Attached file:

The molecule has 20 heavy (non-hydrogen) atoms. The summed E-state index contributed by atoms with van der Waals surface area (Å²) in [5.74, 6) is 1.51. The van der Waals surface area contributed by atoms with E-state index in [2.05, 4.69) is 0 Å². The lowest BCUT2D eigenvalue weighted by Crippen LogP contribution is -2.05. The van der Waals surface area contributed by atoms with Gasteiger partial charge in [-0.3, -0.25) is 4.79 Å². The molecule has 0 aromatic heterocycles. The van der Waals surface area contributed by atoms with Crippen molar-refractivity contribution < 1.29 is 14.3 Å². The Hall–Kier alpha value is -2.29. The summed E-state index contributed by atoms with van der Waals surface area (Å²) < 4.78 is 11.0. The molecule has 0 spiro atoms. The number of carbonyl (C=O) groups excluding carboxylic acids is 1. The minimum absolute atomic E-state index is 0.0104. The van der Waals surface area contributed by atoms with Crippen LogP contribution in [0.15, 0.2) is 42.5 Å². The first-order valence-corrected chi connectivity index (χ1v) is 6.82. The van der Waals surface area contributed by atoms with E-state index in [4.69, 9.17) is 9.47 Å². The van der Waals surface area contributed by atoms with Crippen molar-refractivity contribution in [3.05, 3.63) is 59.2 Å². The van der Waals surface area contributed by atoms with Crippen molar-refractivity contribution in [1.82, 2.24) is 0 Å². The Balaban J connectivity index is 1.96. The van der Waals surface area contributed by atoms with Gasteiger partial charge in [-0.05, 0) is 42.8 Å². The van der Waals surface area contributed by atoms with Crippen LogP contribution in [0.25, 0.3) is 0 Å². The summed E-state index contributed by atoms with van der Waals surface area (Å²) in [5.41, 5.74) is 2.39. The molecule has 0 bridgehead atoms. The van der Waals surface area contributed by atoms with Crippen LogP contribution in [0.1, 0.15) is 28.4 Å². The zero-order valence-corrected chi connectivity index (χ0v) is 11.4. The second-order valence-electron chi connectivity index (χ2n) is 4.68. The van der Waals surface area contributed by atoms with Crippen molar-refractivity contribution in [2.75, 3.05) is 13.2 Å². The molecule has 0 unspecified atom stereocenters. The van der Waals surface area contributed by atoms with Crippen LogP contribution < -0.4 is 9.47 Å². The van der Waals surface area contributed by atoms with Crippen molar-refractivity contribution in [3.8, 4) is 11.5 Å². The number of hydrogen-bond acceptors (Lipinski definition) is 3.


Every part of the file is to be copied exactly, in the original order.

The molecule has 20 heavy (non-hydrogen) atoms. The summed E-state index contributed by atoms with van der Waals surface area (Å²) in [5.74, 6) is 1.51. The van der Waals surface area contributed by atoms with E-state index in [2.05, 4.69) is 0 Å². The lowest BCUT2D eigenvalue weighted by Crippen LogP contribution is -2.05. The van der Waals surface area contributed by atoms with Gasteiger partial charge in [-0.3, -0.25) is 4.79 Å². The molecule has 0 aromatic heterocycles. The van der Waals surface area contributed by atoms with Crippen molar-refractivity contribution < 1.29 is 14.3 Å². The Hall–Kier alpha value is -2.29. The summed E-state index contributed by atoms with van der Waals surface area (Å²) < 4.78 is 11.0. The molecule has 0 spiro atoms. The number of carbonyl (C=O) groups excluding carboxylic acids is 1. The minimum absolute atomic E-state index is 0.0104. The van der Waals surface area contributed by atoms with Crippen LogP contribution in [0.15, 0.2) is 42.5 Å². The first-order valence-corrected chi connectivity index (χ1v) is 6.82. The van der Waals surface area contributed by atoms with E-state index in [4.69, 9.17) is 9.47 Å². The van der Waals surface area contributed by atoms with Crippen molar-refractivity contribution in [3.05, 3.63) is 59.2 Å². The van der Waals surface area contributed by atoms with Crippen molar-refractivity contribution in [1.82, 2.24) is 0 Å². The Balaban J connectivity index is 1.96. The van der Waals surface area contributed by atoms with Gasteiger partial charge in [-0.05, 0) is 42.8 Å². The van der Waals surface area contributed by atoms with Crippen LogP contribution in [0.25, 0.3) is 0 Å². The summed E-state index contributed by atoms with van der Waals surface area (Å²) in [5.41, 5.74) is 2.39. The molecule has 0 bridgehead atoms. The van der Waals surface area contributed by atoms with Crippen LogP contribution in [0.1, 0.15) is 28.4 Å². The zero-order valence-corrected chi connectivity index (χ0v) is 11.4. The second-order valence-electron chi connectivity index (χ2n) is 4.68. The van der Waals surface area contributed by atoms with Crippen molar-refractivity contribution in [2.75, 3.05) is 13.2 Å². The molecule has 0 unspecified atom stereocenters. The van der Waals surface area contributed by atoms with Crippen LogP contribution < -0.4 is 9.47 Å². The van der Waals surface area contributed by atoms with Crippen molar-refractivity contribution in [3.8, 4) is 11.5 Å². The number of hydrogen-bond acceptors (Lipinski definition) is 3.